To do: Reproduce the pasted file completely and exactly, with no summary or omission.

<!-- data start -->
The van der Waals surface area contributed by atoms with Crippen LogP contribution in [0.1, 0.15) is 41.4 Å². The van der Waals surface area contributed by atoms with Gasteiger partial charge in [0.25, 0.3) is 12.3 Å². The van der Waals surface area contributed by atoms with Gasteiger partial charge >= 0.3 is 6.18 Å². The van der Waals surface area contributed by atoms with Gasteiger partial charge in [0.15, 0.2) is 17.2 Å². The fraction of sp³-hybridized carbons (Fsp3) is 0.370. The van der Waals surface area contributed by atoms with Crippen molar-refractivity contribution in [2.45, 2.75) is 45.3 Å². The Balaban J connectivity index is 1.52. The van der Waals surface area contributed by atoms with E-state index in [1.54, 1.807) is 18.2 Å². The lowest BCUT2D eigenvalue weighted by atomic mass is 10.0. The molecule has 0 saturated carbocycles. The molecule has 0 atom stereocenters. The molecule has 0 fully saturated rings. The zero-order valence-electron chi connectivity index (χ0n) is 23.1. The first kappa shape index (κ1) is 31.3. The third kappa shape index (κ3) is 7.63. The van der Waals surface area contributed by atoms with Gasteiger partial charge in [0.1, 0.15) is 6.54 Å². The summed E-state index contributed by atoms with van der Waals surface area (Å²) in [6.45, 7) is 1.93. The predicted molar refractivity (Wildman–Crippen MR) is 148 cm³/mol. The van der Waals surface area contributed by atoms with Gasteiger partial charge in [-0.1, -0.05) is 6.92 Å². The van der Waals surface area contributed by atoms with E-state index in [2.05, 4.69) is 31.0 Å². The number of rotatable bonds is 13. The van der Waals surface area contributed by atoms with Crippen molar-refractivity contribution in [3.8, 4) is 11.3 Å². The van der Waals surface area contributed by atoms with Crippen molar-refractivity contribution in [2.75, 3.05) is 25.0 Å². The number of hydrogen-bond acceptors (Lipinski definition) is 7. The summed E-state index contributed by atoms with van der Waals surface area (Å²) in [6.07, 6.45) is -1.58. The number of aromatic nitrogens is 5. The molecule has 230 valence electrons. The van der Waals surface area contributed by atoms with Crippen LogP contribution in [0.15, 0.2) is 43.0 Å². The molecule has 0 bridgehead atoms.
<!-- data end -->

The van der Waals surface area contributed by atoms with Crippen LogP contribution in [0.1, 0.15) is 41.4 Å². The van der Waals surface area contributed by atoms with Gasteiger partial charge in [0.25, 0.3) is 12.3 Å². The van der Waals surface area contributed by atoms with Gasteiger partial charge >= 0.3 is 6.18 Å². The van der Waals surface area contributed by atoms with Gasteiger partial charge in [0.15, 0.2) is 17.2 Å². The fraction of sp³-hybridized carbons (Fsp3) is 0.370. The van der Waals surface area contributed by atoms with Crippen molar-refractivity contribution in [2.45, 2.75) is 45.3 Å². The Balaban J connectivity index is 1.52. The van der Waals surface area contributed by atoms with E-state index in [1.54, 1.807) is 18.2 Å². The lowest BCUT2D eigenvalue weighted by atomic mass is 10.0. The molecule has 0 saturated carbocycles. The molecule has 0 atom stereocenters. The molecule has 0 fully saturated rings. The zero-order valence-electron chi connectivity index (χ0n) is 23.1. The first kappa shape index (κ1) is 31.3. The third kappa shape index (κ3) is 7.63. The van der Waals surface area contributed by atoms with Gasteiger partial charge in [0.1, 0.15) is 6.54 Å². The summed E-state index contributed by atoms with van der Waals surface area (Å²) in [6.45, 7) is 1.93. The predicted molar refractivity (Wildman–Crippen MR) is 148 cm³/mol. The van der Waals surface area contributed by atoms with Gasteiger partial charge in [-0.1, -0.05) is 6.92 Å². The van der Waals surface area contributed by atoms with E-state index in [2.05, 4.69) is 31.0 Å². The number of rotatable bonds is 13. The van der Waals surface area contributed by atoms with Crippen molar-refractivity contribution in [3.8, 4) is 11.3 Å². The van der Waals surface area contributed by atoms with Crippen molar-refractivity contribution in [2.75, 3.05) is 25.0 Å². The number of hydrogen-bond acceptors (Lipinski definition) is 7. The summed E-state index contributed by atoms with van der Waals surface area (Å²) in [6.07, 6.45) is -1.58. The number of aromatic nitrogens is 5. The molecule has 230 valence electrons. The van der Waals surface area contributed by atoms with Crippen LogP contribution in [0.15, 0.2) is 43.0 Å². The molecule has 0 bridgehead atoms.